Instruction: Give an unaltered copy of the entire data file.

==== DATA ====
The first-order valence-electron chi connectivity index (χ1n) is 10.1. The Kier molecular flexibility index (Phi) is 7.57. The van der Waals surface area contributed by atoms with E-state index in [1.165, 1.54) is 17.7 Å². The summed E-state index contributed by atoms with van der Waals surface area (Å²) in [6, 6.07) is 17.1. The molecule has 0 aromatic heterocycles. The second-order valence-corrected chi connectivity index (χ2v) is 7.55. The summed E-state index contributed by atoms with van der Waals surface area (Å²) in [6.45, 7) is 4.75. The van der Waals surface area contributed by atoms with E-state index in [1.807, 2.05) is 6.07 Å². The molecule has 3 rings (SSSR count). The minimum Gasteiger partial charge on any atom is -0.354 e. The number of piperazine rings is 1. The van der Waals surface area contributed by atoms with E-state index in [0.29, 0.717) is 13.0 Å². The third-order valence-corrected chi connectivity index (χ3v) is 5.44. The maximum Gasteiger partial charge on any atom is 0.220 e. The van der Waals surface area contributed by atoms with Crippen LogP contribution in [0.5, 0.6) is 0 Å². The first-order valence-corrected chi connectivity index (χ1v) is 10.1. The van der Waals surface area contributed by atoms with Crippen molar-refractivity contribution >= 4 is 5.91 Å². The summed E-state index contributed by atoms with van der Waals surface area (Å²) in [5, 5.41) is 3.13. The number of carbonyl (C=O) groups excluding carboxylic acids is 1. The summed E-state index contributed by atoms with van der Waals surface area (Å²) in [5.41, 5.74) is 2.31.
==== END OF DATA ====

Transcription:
The first-order valence-electron chi connectivity index (χ1n) is 10.1. The Kier molecular flexibility index (Phi) is 7.57. The van der Waals surface area contributed by atoms with E-state index in [1.165, 1.54) is 17.7 Å². The summed E-state index contributed by atoms with van der Waals surface area (Å²) in [6, 6.07) is 17.1. The molecule has 0 aromatic heterocycles. The second-order valence-corrected chi connectivity index (χ2v) is 7.55. The summed E-state index contributed by atoms with van der Waals surface area (Å²) in [6.45, 7) is 4.75. The van der Waals surface area contributed by atoms with E-state index in [1.807, 2.05) is 6.07 Å². The molecule has 3 rings (SSSR count). The minimum Gasteiger partial charge on any atom is -0.354 e. The number of piperazine rings is 1. The van der Waals surface area contributed by atoms with E-state index in [0.29, 0.717) is 13.0 Å². The third-order valence-corrected chi connectivity index (χ3v) is 5.44. The maximum Gasteiger partial charge on any atom is 0.220 e. The van der Waals surface area contributed by atoms with Crippen LogP contribution in [0.5, 0.6) is 0 Å². The first-order valence-corrected chi connectivity index (χ1v) is 10.1. The van der Waals surface area contributed by atoms with Crippen molar-refractivity contribution >= 4 is 5.91 Å². The summed E-state index contributed by atoms with van der Waals surface area (Å²) in [5, 5.41) is 3.13. The number of carbonyl (C=O) groups excluding carboxylic acids is 1. The summed E-state index contributed by atoms with van der Waals surface area (Å²) in [5.41, 5.74) is 2.31.